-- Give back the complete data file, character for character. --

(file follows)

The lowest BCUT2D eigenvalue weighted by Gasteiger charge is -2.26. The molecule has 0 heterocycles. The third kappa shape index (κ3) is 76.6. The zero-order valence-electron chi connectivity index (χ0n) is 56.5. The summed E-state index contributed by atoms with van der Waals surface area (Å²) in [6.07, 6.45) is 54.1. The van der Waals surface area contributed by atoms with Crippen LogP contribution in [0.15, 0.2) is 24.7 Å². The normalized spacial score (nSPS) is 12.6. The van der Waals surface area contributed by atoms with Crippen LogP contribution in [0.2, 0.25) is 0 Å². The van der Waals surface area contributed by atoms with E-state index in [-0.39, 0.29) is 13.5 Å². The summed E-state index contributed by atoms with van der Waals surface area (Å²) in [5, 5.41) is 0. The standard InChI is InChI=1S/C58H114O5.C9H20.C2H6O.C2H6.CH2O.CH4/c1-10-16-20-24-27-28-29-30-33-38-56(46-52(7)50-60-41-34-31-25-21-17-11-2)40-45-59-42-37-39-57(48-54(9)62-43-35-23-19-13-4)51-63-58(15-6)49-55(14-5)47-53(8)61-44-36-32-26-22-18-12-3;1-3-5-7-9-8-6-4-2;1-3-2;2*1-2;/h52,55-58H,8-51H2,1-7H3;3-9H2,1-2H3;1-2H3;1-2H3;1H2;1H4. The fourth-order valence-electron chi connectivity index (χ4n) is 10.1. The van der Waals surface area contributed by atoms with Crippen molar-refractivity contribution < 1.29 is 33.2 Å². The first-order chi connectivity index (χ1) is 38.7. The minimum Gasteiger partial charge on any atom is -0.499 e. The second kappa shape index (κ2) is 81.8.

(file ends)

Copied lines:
The lowest BCUT2D eigenvalue weighted by Gasteiger charge is -2.26. The molecule has 0 heterocycles. The third kappa shape index (κ3) is 76.6. The zero-order valence-electron chi connectivity index (χ0n) is 56.5. The summed E-state index contributed by atoms with van der Waals surface area (Å²) in [6.07, 6.45) is 54.1. The van der Waals surface area contributed by atoms with Crippen LogP contribution in [0.15, 0.2) is 24.7 Å². The normalized spacial score (nSPS) is 12.6. The van der Waals surface area contributed by atoms with Crippen LogP contribution in [0.2, 0.25) is 0 Å². The van der Waals surface area contributed by atoms with E-state index in [-0.39, 0.29) is 13.5 Å². The summed E-state index contributed by atoms with van der Waals surface area (Å²) in [5, 5.41) is 0. The standard InChI is InChI=1S/C58H114O5.C9H20.C2H6O.C2H6.CH2O.CH4/c1-10-16-20-24-27-28-29-30-33-38-56(46-52(7)50-60-41-34-31-25-21-17-11-2)40-45-59-42-37-39-57(48-54(9)62-43-35-23-19-13-4)51-63-58(15-6)49-55(14-5)47-53(8)61-44-36-32-26-22-18-12-3;1-3-5-7-9-8-6-4-2;1-3-2;2*1-2;/h52,55-58H,8-51H2,1-7H3;3-9H2,1-2H3;1-2H3;1-2H3;1H2;1H4. The fourth-order valence-electron chi connectivity index (χ4n) is 10.1. The van der Waals surface area contributed by atoms with Crippen molar-refractivity contribution < 1.29 is 33.2 Å². The first-order chi connectivity index (χ1) is 38.7. The minimum Gasteiger partial charge on any atom is -0.499 e. The second kappa shape index (κ2) is 81.8.